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What is Liberalism?

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Introduction

Ideology Ideology is the name given to any comprehensive and mutually consistent set of ideas by which a social group makes sense of the world. 1When ideology is employed in the use of government it effects not only those who already conform to the ideology but those citizens who do not. In my view as long as ideology exists there can never be a consensus among all as to how people should live and view the world. Liberalism, Conservatism and Socialism are notable examples of the major ideologies in this world that are employed by those who possess power. Due to the way the political process works ideology can effect many areas of life, social equality is one such area, which falls victim to the changing perspectives and ideologies of those who possess power. Each ideology would provide a differing perspective on social inequality and each would employ a separate way of dealing which the problem. I will attempt to outline the differing views and compare and contrast them against each other. Liberalism is in general, the belief that it is the aim of politics to preserve individual rights and to maximise freedom of choice2. ...read more.

Middle

This perspective of Social Darwinian liberalism is in effect a complete contrast to the idea of a welfare state and any attempt by the state to provide pensions, benefits free education and healthcare results in the individual becoming lazy and is deprived of self-respect. Alternatively if the individual is encouraged to 'stand on his own two feet' then he enjoys dignity and becomes a productive member of society. The Thatcher and Major governments subscribed to this view and they attacked the dependency culture which was developed through the welfare state thus they advocated to 'Roll back the state'.6 Modern liberalism on the other hand outlines its attitudes to social equality under 'Social Liberalism'. Within liberalism modern liberals on the basis of equality of opportunity defend the case for welfarism, if particular individuals are socially disadvantaged, then the state possesses a social responsibility to reduce or remove these disadvantages. This is reflected in the development of the welfare state. Thus citizens have acquired a range of welfare or social rights, such as the right to work and the right to decent housing. So the distinction between the traditional and modern is that Traditional liberals believe that the only rights to which the citizen is entitled is 'Negative' rights whereas the ...read more.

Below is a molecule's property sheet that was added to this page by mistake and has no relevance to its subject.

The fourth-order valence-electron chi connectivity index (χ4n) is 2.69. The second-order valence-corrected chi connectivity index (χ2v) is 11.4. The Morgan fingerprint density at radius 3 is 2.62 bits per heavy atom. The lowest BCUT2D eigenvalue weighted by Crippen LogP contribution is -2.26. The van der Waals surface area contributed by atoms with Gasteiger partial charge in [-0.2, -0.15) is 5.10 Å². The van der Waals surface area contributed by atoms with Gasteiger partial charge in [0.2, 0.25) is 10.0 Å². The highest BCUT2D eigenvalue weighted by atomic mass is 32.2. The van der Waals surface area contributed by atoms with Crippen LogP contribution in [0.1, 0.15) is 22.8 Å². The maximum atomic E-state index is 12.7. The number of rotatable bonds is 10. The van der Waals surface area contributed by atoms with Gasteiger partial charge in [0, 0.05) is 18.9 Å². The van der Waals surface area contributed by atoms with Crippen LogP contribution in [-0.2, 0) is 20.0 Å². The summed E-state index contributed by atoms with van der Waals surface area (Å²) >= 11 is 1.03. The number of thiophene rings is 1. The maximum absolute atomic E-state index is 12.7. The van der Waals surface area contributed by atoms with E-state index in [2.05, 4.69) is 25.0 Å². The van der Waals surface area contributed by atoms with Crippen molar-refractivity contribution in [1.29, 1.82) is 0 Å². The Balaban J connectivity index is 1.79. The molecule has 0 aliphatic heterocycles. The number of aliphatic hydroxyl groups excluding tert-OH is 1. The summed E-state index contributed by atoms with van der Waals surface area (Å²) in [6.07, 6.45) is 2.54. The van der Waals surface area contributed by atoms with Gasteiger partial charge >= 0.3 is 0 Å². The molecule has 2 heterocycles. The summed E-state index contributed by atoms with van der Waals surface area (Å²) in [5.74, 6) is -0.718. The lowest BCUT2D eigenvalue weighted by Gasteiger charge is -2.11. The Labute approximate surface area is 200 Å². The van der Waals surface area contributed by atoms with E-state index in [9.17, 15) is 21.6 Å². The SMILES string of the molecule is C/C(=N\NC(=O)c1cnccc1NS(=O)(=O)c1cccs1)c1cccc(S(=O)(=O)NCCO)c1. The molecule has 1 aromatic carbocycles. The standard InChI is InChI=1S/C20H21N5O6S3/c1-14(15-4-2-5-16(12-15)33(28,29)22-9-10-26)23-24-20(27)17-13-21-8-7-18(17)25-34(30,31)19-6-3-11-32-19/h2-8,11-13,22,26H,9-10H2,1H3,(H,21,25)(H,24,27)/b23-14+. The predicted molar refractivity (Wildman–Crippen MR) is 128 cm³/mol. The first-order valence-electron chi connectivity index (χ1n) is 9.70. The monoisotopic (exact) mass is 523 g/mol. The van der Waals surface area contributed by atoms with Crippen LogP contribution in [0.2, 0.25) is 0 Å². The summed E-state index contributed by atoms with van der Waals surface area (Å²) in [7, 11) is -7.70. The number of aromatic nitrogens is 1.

Conclusion

Therefore private property should be distributed more equally in society rather than being abolished. The difference in opinion between the Marxist and social democrats is that the Marxists believe in absolute equality whereas the social democrats believe in greater distributive equality. 9 Overall if we look at each perspectives responses to the inequality we can see that traditional liberalism, libertarian conservatism and Marxists all believe in the restricted role of the state, whereas Modern liberalism, paternalistic conservatism and social democrats all seek the expansion of the welfare state. It is interesting that in all three perspectives the divided view on the restriction or the expansion of the welfare state exists, even though they all claim to be from different ideologies and claim to have a separate rationale for their beliefs. 1 Iain McLean, Concise Dictionary of Politics, Oxford, p 233. 2 Ibid. p286 3 Andrew Heywood, Political Ideologies An Introduction, 2nd Ed, Macmillan press ltd., pp27 + 69. 4 Iain McLean, Concise Dictionary of Politics, Oxford, p459 5 Andrew Heywood, Political Ideologies An Introduction, 2nd Ed, Macmillan Press ltd. P111. 6 Ibid. PP 54-55 7 Andrew Heywood, Political Ideologies and introduction, 2nd Ed, Macmillan press td, PP 58-59 8 Ibid. P96 9 Andrew Heywood, Political Ideologies an introduction, 2nd Ed, Macmillan press ltd. PP109-111 ?? ?? ?? ?? ...read more.

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